was accepted by Richard). This new way of deploying image artifacts is aimed
at solving a circular dependency problem[2] which turned out to be impossible
to resolve if all artifacts are deployed at once by the do_image_complete task.

The first patch in this series introduces a generic bbclass that allows to
generate and append dm-verity hash data at the end of the partition image.

The second patch adds support for an example verified boot image for Beagle
Bone Black where the root dm-verity hash is stored inside the signed fitImage
in an initramfs which takes care of mouting the protected rootfs.

Patch 2/2 - while made sure to work on BBB - should be generic enough to be
reusable across many platforms.

[1] https://www.mail-archive.com/openembedded-core@lists.openembedded.org/msg135694.html
[2] https://www.mail-archive.com/openembedded-core@lists.openembedded.org/msg134825.html

Bartosz Golaszewski (2):
classes: provide a class for generating dm-verity meta-data images
dm-verity: add a working example for BeagleBone Black

classes/dm-verity-img.bbclass | 88 +++++++++++++++++++
.../images/dm-verity-image-initramfs.bb | 26 ++++++
.../initrdscripts/initramfs-dm-verity.bb | 13 +++
.../initramfs-dm-verity/init-dm-verity.sh | 46 ++++++++++
wic/beaglebone-yocto-verity.wks.in | 15 ++++
5 files changed, 188 insertions(+)
create mode 100644 classes/dm-verity-img.bbclass
create mode 100644 recipes-core/images/dm-verity-image-initramfs.bb
create mode 100644 recipes-core/initrdscripts/initramfs-dm-verity.bb
create mode 100644 recipes-core/initrdscripts/initramfs-dm-verity/init-dm-verity.sh
create mode 100644 wic/beaglebone-yocto-verity.wks.in

--
2.25.0


meta-intel: Override SERIAL_CONSOLES variable

Marek Belisko
 

Hi,

in meta-intel in machine configuration SERIAL_CONSOLES are defined as
: SERIAL_CONSOLES = "115200;ttyS0 115200;ttyS1 115200;ttyS2"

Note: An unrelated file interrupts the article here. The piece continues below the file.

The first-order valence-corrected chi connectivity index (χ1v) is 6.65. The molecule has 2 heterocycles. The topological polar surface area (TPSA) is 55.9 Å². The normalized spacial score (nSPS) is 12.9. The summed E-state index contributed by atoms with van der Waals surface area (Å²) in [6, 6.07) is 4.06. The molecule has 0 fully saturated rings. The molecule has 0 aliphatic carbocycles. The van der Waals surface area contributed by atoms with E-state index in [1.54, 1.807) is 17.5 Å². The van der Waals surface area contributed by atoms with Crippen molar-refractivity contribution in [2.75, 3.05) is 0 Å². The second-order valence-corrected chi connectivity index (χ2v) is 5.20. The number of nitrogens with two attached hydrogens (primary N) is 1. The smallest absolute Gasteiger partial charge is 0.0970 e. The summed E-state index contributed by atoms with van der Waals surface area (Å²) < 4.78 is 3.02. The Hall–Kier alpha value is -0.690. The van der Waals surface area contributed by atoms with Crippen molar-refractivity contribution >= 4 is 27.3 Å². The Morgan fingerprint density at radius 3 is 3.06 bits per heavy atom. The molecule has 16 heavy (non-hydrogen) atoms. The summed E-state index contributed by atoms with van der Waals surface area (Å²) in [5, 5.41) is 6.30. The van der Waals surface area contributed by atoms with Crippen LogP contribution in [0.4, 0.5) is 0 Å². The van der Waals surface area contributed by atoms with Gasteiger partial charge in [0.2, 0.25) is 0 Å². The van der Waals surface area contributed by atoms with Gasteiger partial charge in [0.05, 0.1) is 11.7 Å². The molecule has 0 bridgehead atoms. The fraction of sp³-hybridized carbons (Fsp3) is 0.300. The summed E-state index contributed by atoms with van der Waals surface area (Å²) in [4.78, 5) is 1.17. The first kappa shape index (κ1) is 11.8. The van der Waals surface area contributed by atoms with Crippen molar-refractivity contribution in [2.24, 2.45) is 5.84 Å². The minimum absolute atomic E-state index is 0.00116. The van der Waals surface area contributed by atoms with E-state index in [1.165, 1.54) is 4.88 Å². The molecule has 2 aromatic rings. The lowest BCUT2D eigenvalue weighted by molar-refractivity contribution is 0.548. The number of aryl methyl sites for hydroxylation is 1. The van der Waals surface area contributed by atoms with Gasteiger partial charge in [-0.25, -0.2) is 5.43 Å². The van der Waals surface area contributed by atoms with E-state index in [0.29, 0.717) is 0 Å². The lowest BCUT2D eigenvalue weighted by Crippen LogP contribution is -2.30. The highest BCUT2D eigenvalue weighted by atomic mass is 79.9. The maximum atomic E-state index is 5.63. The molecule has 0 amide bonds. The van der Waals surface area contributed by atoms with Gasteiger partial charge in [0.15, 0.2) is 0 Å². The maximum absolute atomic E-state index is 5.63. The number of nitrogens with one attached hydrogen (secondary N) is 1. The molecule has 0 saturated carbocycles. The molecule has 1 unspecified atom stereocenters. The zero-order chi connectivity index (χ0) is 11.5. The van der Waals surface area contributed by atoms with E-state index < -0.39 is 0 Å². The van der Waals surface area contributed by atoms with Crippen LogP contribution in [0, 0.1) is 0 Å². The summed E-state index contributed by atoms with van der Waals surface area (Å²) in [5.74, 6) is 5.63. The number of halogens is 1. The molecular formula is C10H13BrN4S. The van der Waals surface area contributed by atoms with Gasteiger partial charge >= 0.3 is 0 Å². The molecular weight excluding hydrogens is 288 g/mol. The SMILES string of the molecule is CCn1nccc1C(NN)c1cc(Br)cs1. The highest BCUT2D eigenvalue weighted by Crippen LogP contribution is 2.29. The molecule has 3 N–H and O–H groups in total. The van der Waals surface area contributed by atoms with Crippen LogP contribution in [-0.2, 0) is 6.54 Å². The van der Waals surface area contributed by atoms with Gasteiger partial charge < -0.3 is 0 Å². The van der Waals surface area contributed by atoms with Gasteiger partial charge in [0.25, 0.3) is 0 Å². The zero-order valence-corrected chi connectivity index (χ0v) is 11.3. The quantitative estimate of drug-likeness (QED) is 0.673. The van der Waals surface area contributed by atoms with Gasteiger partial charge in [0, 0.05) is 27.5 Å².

I would like to remove content of this variable (as on my target
system I get always this in journalctl):

Apr 06 11:12:54 intel-corei7-64 systemd[1]:
serial-getty@...: Succeeded. Apr 06 11:12:54 intel-corei7-64
systemd[1]: serial-getty@...: Succeeded. Apr 06 11:12:54
intel-corei7-64 systemd[1]: serial-getty@...: Service has no
hold-off time (RestartSec=0), scheduling restart. Apr 06 11:12:54
intel-corei7-64 systemd[1]: serial-getty@...: Scheduled
restart job, restart counter is at 62. Apr 06 11:12:54 intel-corei7-64
systemd[1]: serial-getty@...: Service has no hold-off time
(RestartSec=0), scheduling restart. Apr 06 11:12:54 intel-corei7-64
systemd[1]: serial-getty@...: Scheduled restart job, restart
counter is at 62. Apr 06 11:12:54 intel-corei7-64 systemd[1]: Stopped
Serial Getty on ttyS1. Apr 06 11:12:54 intel-corei7-64 systemd[1]:
Started Serial Getty on ttyS1. Apr 06 11:12:54 intel-corei7-64
systemd[1]: Stopped Serial Getty on ttyS2. Apr 06 11:12:54
intel-corei7-64 systemd[1]: Started Serial Getty on ttyS2.

so I do in local.conf:
SERIAL_CONSOLES_remove = "115200;ttyS0 115200;ttyS1 115200;ttyS2"

but then I get issue when building systemd-serialgetty:
sed: -e expression #1, char 13: unterminated `s' command

because variable looks like this:
SERIAL_CONSOLES=" " when check with bitbake -e

Is there some other way how to achieve this? Thanks.

BR,

marek
--
as simple and primitive as possible
-------------------------------------------------
Marek Belisko - OPEN-NANDRA
Freelance Developer

Ruska Nova Ves 219 | Presov, 08005 Slovak Republic
Tel: +421 915 052 184
skype: marekwhite
twitter: #opennandra
web: http://open-nandra.com


Re: sstate causing stripped kernel vs symbols mismatch

Joshua Watt
 



On Thu, Apr 9, 2020, 12:52 PM Bruce Ashfield <bruce.ashfield@...> wrote:
On Thu, Apr 9, 2020 at 1:21 PM Sean McKay <sean.mckay@...> wrote:
>
> I don’t know offhand, but the kernel documentation seems relatively straightforward.
>